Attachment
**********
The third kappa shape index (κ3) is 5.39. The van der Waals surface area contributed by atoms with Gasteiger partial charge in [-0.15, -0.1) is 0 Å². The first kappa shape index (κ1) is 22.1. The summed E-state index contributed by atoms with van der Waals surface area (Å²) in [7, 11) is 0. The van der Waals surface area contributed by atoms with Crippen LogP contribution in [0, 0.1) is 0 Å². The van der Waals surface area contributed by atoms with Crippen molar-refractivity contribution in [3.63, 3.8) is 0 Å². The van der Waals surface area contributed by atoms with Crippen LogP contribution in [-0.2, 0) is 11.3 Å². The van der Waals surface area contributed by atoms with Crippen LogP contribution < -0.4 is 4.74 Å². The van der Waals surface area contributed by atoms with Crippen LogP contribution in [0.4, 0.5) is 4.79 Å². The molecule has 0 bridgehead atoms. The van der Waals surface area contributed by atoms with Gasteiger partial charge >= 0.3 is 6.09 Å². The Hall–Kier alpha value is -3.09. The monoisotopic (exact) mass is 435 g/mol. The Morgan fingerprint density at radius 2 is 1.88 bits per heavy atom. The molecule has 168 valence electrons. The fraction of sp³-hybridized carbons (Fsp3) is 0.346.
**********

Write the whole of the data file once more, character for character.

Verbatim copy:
The third kappa shape index (κ3) is 5.39. The van der Waals surface area contributed by atoms with Gasteiger partial charge in [-0.15, -0.1) is 0 Å². The first kappa shape index (κ1) is 22.1. The summed E-state index contributed by atoms with van der Waals surface area (Å²) in [7, 11) is 0. The van der Waals surface area contributed by atoms with Crippen LogP contribution in [0, 0.1) is 0 Å². The van der Waals surface area contributed by atoms with Crippen molar-refractivity contribution in [3.63, 3.8) is 0 Å². The van der Waals surface area contributed by atoms with Crippen LogP contribution in [-0.2, 0) is 11.3 Å². The van der Waals surface area contributed by atoms with Crippen LogP contribution < -0.4 is 4.74 Å². The van der Waals surface area contributed by atoms with Crippen LogP contribution in [0.4, 0.5) is 4.79 Å². The molecule has 0 bridgehead atoms. The van der Waals surface area contributed by atoms with Gasteiger partial charge >= 0.3 is 6.09 Å². The Hall–Kier alpha value is -3.09. The monoisotopic (exact) mass is 435 g/mol. The Morgan fingerprint density at radius 2 is 1.88 bits per heavy atom. The molecule has 168 valence electrons. The fraction of sp³-hybridized carbons (Fsp3) is 0.346.